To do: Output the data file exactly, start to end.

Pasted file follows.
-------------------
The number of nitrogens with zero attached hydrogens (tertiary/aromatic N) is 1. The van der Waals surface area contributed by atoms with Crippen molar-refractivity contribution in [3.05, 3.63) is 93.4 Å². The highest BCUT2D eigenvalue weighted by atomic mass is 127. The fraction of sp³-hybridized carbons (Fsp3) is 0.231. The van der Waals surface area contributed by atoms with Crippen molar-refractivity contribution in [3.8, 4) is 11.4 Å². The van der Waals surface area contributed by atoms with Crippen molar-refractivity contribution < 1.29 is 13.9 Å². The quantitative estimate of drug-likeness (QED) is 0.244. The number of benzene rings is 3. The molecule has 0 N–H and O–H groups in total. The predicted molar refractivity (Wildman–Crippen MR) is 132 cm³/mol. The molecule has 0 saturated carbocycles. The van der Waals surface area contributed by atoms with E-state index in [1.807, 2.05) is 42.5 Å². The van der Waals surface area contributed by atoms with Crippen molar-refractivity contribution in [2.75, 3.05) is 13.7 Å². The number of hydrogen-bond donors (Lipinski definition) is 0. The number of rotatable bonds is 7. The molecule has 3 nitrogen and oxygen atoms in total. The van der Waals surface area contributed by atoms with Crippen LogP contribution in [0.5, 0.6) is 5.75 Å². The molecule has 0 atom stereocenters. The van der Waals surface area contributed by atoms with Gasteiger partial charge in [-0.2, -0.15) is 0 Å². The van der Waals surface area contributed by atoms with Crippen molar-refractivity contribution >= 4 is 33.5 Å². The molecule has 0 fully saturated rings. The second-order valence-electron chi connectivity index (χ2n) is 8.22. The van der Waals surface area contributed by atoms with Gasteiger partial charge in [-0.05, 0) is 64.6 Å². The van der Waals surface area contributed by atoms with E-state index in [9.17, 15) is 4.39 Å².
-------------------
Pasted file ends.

The number of nitrogens with zero attached hydrogens (tertiary/aromatic N) is 1. The van der Waals surface area contributed by atoms with Crippen molar-refractivity contribution in [3.05, 3.63) is 93.4 Å². The highest BCUT2D eigenvalue weighted by atomic mass is 127. The fraction of sp³-hybridized carbons (Fsp3) is 0.231. The van der Waals surface area contributed by atoms with Crippen molar-refractivity contribution in [3.8, 4) is 11.4 Å². The van der Waals surface area contributed by atoms with Crippen molar-refractivity contribution < 1.29 is 13.9 Å². The quantitative estimate of drug-likeness (QED) is 0.244. The number of benzene rings is 3. The molecule has 0 N–H and O–H groups in total. The predicted molar refractivity (Wildman–Crippen MR) is 132 cm³/mol. The molecule has 0 saturated carbocycles. The van der Waals surface area contributed by atoms with E-state index in [1.807, 2.05) is 42.5 Å². The van der Waals surface area contributed by atoms with Crippen molar-refractivity contribution in [2.75, 3.05) is 13.7 Å². The number of hydrogen-bond donors (Lipinski definition) is 0. The number of rotatable bonds is 7. The molecule has 3 nitrogen and oxygen atoms in total. The van der Waals surface area contributed by atoms with Crippen LogP contribution in [0.5, 0.6) is 5.75 Å². The molecule has 0 atom stereocenters. The van der Waals surface area contributed by atoms with Gasteiger partial charge in [-0.2, -0.15) is 0 Å². The van der Waals surface area contributed by atoms with Crippen molar-refractivity contribution >= 4 is 33.5 Å². The molecule has 0 fully saturated rings. The second-order valence-electron chi connectivity index (χ2n) is 8.22. The van der Waals surface area contributed by atoms with Gasteiger partial charge in [-0.05, 0) is 64.6 Å². The van der Waals surface area contributed by atoms with E-state index in [9.17, 15) is 4.39 Å².